View Full Version : Modularity in software design and a question about extant applications.

April 19th, 2013, 10:47 PM
I am a CLI fan.
This is probably because I am a hard working poor man with a wheezing 9 year old dinosaur computer.
I prefer the efficiency and speed the command line affords.

I wish more applications were written in the following modular way:

App Name:
1. -Core (the core input and output)
2. -Interfaces -GUI
-Text based terminal interface
3. -User -Settings

Let's suppose 'banshee' was written in this way.


mycomputer$: banshee-CLI --search:'bocelli'+'o sole mio'
(launches banshee-core and banshee-CLI and searches within the user files)

The output displays:
1. o sole mio andrea bocelli album name
2. o sole mio andre bocelli album 2 name

mycomputer::banshee-cli$: play 2 --volume-normalizer'30-40'
(plays the second search result while keeping the volume within 30-40 decibles)

(kills banshee-cli while banshee-core still runs playing the music. The terminal returns to the main comand prompt)


Sometime later, we decide we want to interface with banshee graphically while the music is still playing.

Please choose your display manager? (lightdm,unity...):lightdm

The graphical interface starts and we interact graphically for a bit.

(we are directed back to the main terminal and the banshee-gui-gtk suspends opperation momentarily since it is a separate process not integral to the core operation.)

mycomputer$: pkill banshee-gui
(kills any graphical interface computations while the core still runs)
mycomputer$: pkill lightdm
(kills lightdm)
(banshee-core continues to run)
mycomputer$: pkill banshee-core
(kills banshee-core)

Presently, the banshee application and many others do not operate independently of their graphical homes.
It would be nice if more applications were written in this modular way.

Does anyone know of any extant software designs like this for banshee or any software?

Thank you and sorry if I've chosen the wrong spot to post.

April 19th, 2013, 10:54 PM
Thank you and sorry if I've chosen the wrong spot to post.

I guess Programming Talk is better, so moved. Let's see if you get a response here.

April 20th, 2013, 12:13 AM
Depending on what you use banshee for, mpd (Music Player Daemon) might be very similar. I've never used either one so I'm basing this on your description. ArchWiki link. (https://wiki.archlinux.org/index.php/Music_Player_Daemon)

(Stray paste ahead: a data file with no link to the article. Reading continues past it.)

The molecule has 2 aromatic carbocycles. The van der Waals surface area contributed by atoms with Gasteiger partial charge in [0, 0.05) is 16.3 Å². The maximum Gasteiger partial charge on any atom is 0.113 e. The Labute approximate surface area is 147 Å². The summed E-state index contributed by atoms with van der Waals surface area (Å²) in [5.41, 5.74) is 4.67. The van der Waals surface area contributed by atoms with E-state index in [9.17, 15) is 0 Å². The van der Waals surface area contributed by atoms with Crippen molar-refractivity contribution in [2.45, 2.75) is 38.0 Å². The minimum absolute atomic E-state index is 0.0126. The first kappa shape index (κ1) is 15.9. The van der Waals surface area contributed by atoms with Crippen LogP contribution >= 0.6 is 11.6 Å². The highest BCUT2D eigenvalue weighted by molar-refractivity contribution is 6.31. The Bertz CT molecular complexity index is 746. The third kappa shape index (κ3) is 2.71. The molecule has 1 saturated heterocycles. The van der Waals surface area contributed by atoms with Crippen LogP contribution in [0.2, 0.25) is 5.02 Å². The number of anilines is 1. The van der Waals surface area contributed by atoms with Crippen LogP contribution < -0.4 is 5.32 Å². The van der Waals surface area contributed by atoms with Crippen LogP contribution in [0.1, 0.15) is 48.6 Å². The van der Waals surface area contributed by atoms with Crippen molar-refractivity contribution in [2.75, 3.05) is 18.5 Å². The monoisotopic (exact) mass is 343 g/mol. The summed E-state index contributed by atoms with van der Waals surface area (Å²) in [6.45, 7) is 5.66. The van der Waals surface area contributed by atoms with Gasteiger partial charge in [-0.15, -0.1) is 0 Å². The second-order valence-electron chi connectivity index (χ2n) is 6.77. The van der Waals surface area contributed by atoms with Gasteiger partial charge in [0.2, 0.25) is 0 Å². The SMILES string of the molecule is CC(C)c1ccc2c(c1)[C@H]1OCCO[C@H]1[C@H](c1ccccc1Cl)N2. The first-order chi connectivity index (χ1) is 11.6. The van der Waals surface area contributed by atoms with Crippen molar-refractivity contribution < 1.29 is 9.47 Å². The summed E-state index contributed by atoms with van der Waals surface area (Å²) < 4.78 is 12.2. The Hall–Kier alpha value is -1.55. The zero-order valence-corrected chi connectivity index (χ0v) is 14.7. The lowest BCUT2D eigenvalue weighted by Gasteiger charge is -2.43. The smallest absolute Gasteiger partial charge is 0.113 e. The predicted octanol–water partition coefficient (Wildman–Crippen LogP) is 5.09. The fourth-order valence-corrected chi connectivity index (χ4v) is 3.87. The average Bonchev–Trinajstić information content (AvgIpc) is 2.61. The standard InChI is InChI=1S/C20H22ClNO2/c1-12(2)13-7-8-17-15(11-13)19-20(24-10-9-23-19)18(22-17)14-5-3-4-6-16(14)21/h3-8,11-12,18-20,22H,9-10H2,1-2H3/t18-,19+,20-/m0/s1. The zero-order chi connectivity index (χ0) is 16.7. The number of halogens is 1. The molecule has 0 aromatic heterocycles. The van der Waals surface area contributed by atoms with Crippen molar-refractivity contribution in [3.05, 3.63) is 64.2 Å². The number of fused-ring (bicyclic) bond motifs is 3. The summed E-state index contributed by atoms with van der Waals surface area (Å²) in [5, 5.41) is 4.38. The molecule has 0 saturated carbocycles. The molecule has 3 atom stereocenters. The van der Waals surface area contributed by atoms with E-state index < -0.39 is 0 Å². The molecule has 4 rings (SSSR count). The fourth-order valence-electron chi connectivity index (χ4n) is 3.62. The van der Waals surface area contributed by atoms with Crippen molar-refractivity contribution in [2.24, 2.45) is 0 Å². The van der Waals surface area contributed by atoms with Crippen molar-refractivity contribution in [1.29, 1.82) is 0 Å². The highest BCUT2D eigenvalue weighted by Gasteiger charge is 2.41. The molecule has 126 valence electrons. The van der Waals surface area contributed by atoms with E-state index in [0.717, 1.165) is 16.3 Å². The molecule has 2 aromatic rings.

Come to think of it, this is the kind of thing Arch users just love. wicd works essentially the same way. pidgin/finch comes to mind, although I don't know that those actually share a daemon; maybe they just use the same library. Vim can do the same thing (and, unsurprisingly, so can Emacs).

These are just a few off the top of my head; I can't think of any browsers that do it, but a wide variety of other applications have been made to operate on the client-server model.

April 20th, 2013, 08:02 AM
The GNU Coding Standards (https://www.gnu.org/prep/standards/standards.html#Graphical-Interfaces) recommend a design approach similar to that you describe:
In addition [to a GUI], please provide a command-line interface to control the functionality. (In many cases, the graphical user interface can be a separate program which invokes the command-line program.) This is so that the same jobs can be done from scripts.

Unfortunately, that paragraph is the extent of this recommendation and it gets a bit lost in the rest.

Open source being open source, there is no forced compliance of any coding standard. My view is that the GNU standards are biased toward what I assume are Richard Stallman's own preferences (C, Emacs). These are not to every programmer's taste or requirements. Anyone writing Python or C++, for example, is told that they are non-standard, so why bother reading further?
Using another language [other than C] is like using a non-standard feature: it will cause trouble for users.

Even C programmers disagree with them: In the Linux Coding Style, Linus Torvalds writes:
First off, I'd suggest printing out a copy of the GNU coding standards, and NOT read it. Burn them, it's a great symbolic gesture.

So perhaps it's not surprising that this recommendation for CLI/GUI duality is sparsely implemented, which is a pity, because it's a good design pattern in itself. Your description is essentially a model-view-controller (MVC) pattern:
1. -Core (the core input and output) [CONTROLLER]
2. -Interfaces -GUI -Text based terminal interface -CLI [VIEW]
3. -User -Settings -Data [MODEL]

It's not just about following standards of course: There's nothing to stop a programmer designing an application using this pattern and not following the GNU Coding Standards, but that relies on the individual's own perspective on the importance of providing a unified CLI and GUI.